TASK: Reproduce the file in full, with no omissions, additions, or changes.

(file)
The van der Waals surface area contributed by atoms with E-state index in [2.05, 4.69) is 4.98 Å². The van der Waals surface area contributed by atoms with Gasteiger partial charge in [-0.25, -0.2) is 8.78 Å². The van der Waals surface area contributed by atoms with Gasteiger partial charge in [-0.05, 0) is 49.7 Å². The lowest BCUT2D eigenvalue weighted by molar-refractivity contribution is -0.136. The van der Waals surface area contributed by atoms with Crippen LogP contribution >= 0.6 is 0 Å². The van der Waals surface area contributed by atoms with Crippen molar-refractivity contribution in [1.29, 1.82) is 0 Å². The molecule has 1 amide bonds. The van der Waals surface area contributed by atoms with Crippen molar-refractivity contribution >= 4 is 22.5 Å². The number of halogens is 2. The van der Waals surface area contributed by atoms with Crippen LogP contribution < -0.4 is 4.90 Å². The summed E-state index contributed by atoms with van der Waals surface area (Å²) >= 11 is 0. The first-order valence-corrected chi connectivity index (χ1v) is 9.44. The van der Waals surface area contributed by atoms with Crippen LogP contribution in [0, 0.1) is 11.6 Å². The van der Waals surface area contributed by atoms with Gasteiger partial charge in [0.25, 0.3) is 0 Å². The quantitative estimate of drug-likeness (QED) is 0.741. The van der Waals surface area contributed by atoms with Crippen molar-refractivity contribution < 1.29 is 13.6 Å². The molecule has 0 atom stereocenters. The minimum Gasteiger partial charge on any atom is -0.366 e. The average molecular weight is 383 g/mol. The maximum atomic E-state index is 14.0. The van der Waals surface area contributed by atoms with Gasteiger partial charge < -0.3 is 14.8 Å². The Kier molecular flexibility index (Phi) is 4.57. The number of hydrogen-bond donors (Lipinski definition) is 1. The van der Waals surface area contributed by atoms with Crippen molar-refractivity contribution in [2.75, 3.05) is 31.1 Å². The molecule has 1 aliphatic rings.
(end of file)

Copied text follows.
The van der Waals surface area contributed by atoms with E-state index in [2.05, 4.69) is 4.98 Å². The van der Waals surface area contributed by atoms with Gasteiger partial charge in [-0.25, -0.2) is 8.78 Å². The van der Waals surface area contributed by atoms with Gasteiger partial charge in [-0.05, 0) is 49.7 Å². The lowest BCUT2D eigenvalue weighted by molar-refractivity contribution is -0.136. The van der Waals surface area contributed by atoms with Crippen LogP contribution >= 0.6 is 0 Å². The van der Waals surface area contributed by atoms with Crippen molar-refractivity contribution in [1.29, 1.82) is 0 Å². The molecule has 1 amide bonds. The van der Waals surface area contributed by atoms with Crippen molar-refractivity contribution >= 4 is 22.5 Å². The number of halogens is 2. The van der Waals surface area contributed by atoms with Crippen LogP contribution < -0.4 is 4.90 Å². The summed E-state index contributed by atoms with van der Waals surface area (Å²) >= 11 is 0. The first-order valence-corrected chi connectivity index (χ1v) is 9.44. The van der Waals surface area contributed by atoms with Crippen LogP contribution in [0, 0.1) is 11.6 Å². The van der Waals surface area contributed by atoms with Gasteiger partial charge in [0.25, 0.3) is 0 Å². The quantitative estimate of drug-likeness (QED) is 0.741. The van der Waals surface area contributed by atoms with Crippen molar-refractivity contribution < 1.29 is 13.6 Å². The molecule has 0 atom stereocenters. The minimum Gasteiger partial charge on any atom is -0.366 e. The average molecular weight is 383 g/mol. The maximum atomic E-state index is 14.0. The van der Waals surface area contributed by atoms with Gasteiger partial charge < -0.3 is 14.8 Å². The Kier molecular flexibility index (Phi) is 4.57. The number of hydrogen-bond donors (Lipinski definition) is 1. The van der Waals surface area contributed by atoms with Crippen molar-refractivity contribution in [2.75, 3.05) is 31.1 Å². The molecule has 1 aliphatic rings.